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Appl Nurs Res. 2002 Aug;15(3):137-48.

Reducing substance use and risky sexual behavior among young, low-income, Mexican-American women: comparison of two interventions.

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University of Washington, School of Nursing, Seattle, 98195, USA.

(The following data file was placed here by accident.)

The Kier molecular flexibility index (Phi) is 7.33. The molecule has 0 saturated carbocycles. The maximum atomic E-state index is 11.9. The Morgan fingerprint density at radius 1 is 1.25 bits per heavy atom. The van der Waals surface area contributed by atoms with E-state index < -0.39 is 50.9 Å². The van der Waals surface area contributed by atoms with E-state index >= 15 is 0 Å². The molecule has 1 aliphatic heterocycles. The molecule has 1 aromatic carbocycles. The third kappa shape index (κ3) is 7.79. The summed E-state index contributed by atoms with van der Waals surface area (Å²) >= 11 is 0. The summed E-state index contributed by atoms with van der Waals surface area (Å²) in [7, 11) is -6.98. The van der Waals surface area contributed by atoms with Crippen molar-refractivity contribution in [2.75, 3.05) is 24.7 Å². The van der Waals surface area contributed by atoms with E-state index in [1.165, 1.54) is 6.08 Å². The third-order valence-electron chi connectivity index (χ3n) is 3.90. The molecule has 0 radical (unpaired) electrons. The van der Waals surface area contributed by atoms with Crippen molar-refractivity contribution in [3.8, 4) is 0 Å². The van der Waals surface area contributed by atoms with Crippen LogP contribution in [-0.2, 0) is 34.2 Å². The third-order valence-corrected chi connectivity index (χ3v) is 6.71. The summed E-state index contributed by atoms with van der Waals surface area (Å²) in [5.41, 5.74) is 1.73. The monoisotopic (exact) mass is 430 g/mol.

A pre-posttest, randomized pilot study evaluated the effect of two selective prevention interventions on knowledge, attitudes, intentions, and behaviors to prevent and/or reduce substance use and risky sexual behaviors among 50 predominantly Mexican-American, low-income young women. Women were randomly assigned to either a risk and resilience workshop or a health information correspondence course. Comparison tests using t tests and chi-square analyses were conducted to determine the baseline equivalence and pre- and posttest effects of the interventions. Both interventions had consistently similar effects. Neither significantly decreased use of alcohol or cigarettes. Both interventions significantly improved attitude, sexual self-efficacy, and resilience scores. Contraceptive use increased among women in partnered relationships, and both condom use and contraceptive use increased among sexually active, single young women. Both interventions also had significant positive effects on reported ability to discuss precautions to prevent human immunodeficiency virus/acquired immunodeficiency syndrome with sexual partners. Study limitations and implications for clinical practice and future research are provided.

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